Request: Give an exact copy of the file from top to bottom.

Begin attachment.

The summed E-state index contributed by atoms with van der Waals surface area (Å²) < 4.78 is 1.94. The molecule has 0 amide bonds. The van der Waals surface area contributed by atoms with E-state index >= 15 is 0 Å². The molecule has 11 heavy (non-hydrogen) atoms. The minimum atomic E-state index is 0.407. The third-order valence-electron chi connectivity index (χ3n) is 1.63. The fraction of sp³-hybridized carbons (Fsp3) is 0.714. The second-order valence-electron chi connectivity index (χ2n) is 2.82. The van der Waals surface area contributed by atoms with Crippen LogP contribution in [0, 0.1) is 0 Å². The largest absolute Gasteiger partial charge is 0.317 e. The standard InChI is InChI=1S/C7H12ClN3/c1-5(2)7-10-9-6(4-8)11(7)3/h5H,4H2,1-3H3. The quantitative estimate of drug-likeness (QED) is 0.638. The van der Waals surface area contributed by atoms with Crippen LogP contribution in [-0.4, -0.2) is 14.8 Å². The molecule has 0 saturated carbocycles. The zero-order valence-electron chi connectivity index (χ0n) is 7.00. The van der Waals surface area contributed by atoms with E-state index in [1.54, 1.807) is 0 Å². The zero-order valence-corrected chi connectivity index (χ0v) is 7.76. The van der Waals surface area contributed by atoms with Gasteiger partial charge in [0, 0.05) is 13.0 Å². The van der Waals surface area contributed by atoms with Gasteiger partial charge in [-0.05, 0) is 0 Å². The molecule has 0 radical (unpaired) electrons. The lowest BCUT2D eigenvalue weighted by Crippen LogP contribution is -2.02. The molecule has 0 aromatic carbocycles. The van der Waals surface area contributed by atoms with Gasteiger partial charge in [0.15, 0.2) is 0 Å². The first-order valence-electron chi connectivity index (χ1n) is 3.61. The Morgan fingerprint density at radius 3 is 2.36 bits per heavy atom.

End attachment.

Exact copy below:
The summed E-state index contributed by atoms with van der Waals surface area (Å²) < 4.78 is 1.94. The molecule has 0 amide bonds. The van der Waals surface area contributed by atoms with E-state index >= 15 is 0 Å². The molecule has 11 heavy (non-hydrogen) atoms. The minimum atomic E-state index is 0.407. The third-order valence-electron chi connectivity index (χ3n) is 1.63. The fraction of sp³-hybridized carbons (Fsp3) is 0.714. The second-order valence-electron chi connectivity index (χ2n) is 2.82. The van der Waals surface area contributed by atoms with Crippen LogP contribution in [0, 0.1) is 0 Å². The largest absolute Gasteiger partial charge is 0.317 e. The standard InChI is InChI=1S/C7H12ClN3/c1-5(2)7-10-9-6(4-8)11(7)3/h5H,4H2,1-3H3. The quantitative estimate of drug-likeness (QED) is 0.638. The van der Waals surface area contributed by atoms with Crippen LogP contribution in [-0.4, -0.2) is 14.8 Å². The molecule has 0 saturated carbocycles. The zero-order valence-electron chi connectivity index (χ0n) is 7.00. The van der Waals surface area contributed by atoms with E-state index in [1.54, 1.807) is 0 Å². The zero-order valence-corrected chi connectivity index (χ0v) is 7.76. The van der Waals surface area contributed by atoms with Gasteiger partial charge in [0, 0.05) is 13.0 Å². The van der Waals surface area contributed by atoms with Gasteiger partial charge in [-0.05, 0) is 0 Å². The molecule has 0 radical (unpaired) electrons. The lowest BCUT2D eigenvalue weighted by Crippen LogP contribution is -2.02. The molecule has 0 aromatic carbocycles. The van der Waals surface area contributed by atoms with Gasteiger partial charge in [0.15, 0.2) is 0 Å². The first-order valence-electron chi connectivity index (χ1n) is 3.61. The Morgan fingerprint density at radius 3 is 2.36 bits per heavy atom.